Chateaugay (town), New York

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For the village located within this town, see Chateaugay (village), New York. For other uses, see Chateaugay (disambiguation).
Chateaugay, New York
Town
High Falls, Chateaugay, NY
High Falls, Chateaugay, NY
Chateaugay is located in New York
Chateaugay
Chateaugay
Location within the state of New York
Coordinates: 44°55′21″N 74°04′27″W / 44.92250°N 74.07417°W / 44.92250; -74.07417Coordinates: 44°55′21″N 74°04′27″W / 44.92250°N 74.07417°W / 44.92250; -74.07417
Country United States
State New York
County Franklin
Government
 • Type Town Council
 • Town Supervisor Donald W. Bilow (D)
 • Town Council
Area
 • Total 49.80 sq mi (128.98 km2)
 • Land 49.79 sq mi (128.95 km2)
 • Water 0.01 sq mi (0.03 km2)
Elevation 972 ft (296 m)
Population (2010)[1]
 • Total 2,155
 • Density 43/sq mi (16.7/km2)
Time zone Eastern (EST) (UTC-5)
 • Summer (DST) EDT (UTC-4)
Area code(s) 518
FIPS code 36-033-13992
GNIS feature ID 978813
Website www.chateaugayny.org
War of 1812 map showing Chateaugay in the bottom center[2]

Chateaugay /ˈʃætəɡ/ is a town in Franklin County, New York, United States. As of the 2010 census, the town population was 2,155.[1] The name is derived from a location in France, which was applied to a local land grant.

Within the town is a village also named Chateaugay. The town is in the northeast corner of the county.

History[edit]

The first settlement took place in 1796.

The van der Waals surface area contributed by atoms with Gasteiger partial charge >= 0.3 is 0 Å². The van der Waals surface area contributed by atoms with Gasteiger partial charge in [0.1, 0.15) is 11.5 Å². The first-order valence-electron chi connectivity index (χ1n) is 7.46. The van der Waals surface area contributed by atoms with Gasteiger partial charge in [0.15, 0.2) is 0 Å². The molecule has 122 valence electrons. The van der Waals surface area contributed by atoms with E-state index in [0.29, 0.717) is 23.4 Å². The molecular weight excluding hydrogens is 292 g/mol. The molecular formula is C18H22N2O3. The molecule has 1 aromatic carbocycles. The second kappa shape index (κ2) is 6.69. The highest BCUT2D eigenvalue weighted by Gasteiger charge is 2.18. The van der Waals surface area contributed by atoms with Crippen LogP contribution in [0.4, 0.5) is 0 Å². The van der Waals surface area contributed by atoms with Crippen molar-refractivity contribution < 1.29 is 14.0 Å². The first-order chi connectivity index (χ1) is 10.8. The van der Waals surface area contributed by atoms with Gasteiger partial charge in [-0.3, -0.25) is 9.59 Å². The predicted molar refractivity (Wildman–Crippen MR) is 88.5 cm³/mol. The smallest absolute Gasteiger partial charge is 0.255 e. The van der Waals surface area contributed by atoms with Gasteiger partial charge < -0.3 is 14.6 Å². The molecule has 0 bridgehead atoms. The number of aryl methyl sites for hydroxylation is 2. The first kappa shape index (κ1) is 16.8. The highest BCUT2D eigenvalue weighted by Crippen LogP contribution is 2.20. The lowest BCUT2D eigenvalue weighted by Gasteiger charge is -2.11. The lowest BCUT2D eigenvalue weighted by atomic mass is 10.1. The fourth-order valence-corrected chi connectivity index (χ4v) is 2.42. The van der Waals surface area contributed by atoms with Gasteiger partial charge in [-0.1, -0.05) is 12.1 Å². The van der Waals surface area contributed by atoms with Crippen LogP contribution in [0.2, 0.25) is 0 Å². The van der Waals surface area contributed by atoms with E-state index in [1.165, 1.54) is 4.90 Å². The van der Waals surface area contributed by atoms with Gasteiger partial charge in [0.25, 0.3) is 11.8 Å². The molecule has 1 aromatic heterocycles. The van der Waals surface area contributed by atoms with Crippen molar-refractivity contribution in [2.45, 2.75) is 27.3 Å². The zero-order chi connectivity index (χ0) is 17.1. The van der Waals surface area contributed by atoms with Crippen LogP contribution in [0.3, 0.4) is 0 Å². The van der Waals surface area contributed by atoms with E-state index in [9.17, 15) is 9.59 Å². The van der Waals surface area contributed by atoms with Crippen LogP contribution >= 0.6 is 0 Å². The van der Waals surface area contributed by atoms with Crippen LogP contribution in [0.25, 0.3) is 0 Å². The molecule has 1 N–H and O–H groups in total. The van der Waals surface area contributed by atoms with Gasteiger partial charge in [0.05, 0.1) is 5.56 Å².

The town was formed in 1799 before Franklin County was established, from parts of the towns of Champlain and Plattsburgh. By 1802, Chateaugay comprised most of Franklin County. Subsequently, its territory was reduced to form other towns. The town of Malone was set off from Chateaugay in 1805. When Franklin County was established from Clinton County, part of Chateaugay remained in Clinton County. The town of St. Armand was taken off in 1822 and placed in Essex County. The remaining three towns derived from Chateaugay remained in Franklin County: Bellmont (1833) and Franklin (taken from Bellmont in 1834), and Burke (1844).

Chateaugay was the hometown of Orville H. Gibson, who founded the Gibson Guitar Corporation in 1902. He died on August 21, 1918, in St. Lawrence State Hospital, a psychiatric center in Ogdensburg, New York.

In 1856, a tornado demolished more than one hundred structures in the town.

In 1868, the community of Chateaugay in the center of the town incorporated as a village.

Since 1934, the McCadam Cheese Cooperative (founded in 1876) has made cheddar cheese in Chateaugay.

The Chateaugay–Herdman Border Crossing was listed on the National Register of Historic Places in 2014 as the U.S Inspection Station–Chateaugay, New York.[3]

Geography[edit]

According to the United States Census Bureau, the town has a total area of 49.8 square miles (129.0 km2), of which 0.01 square miles (0.03 km2), or 0.02%, is water.[1]

The northern town line is the international border with Canada (Quebec), and the east town line is the border of Clinton County.

U.S. Route 11 is an east-west highway crossing the central part of the town. New York State Route 374 is a north-south highway intersecting US-11 at Chateaugay village.

The Chateaugay River, a tributary of the Saint Lawrence River, flows northward through the town from Lower Chateaugay Lake.

Demographics[edit]

Historical population
Census Pop.
1820 828
1830 2,016 143.5%
1840 2,824 40.1%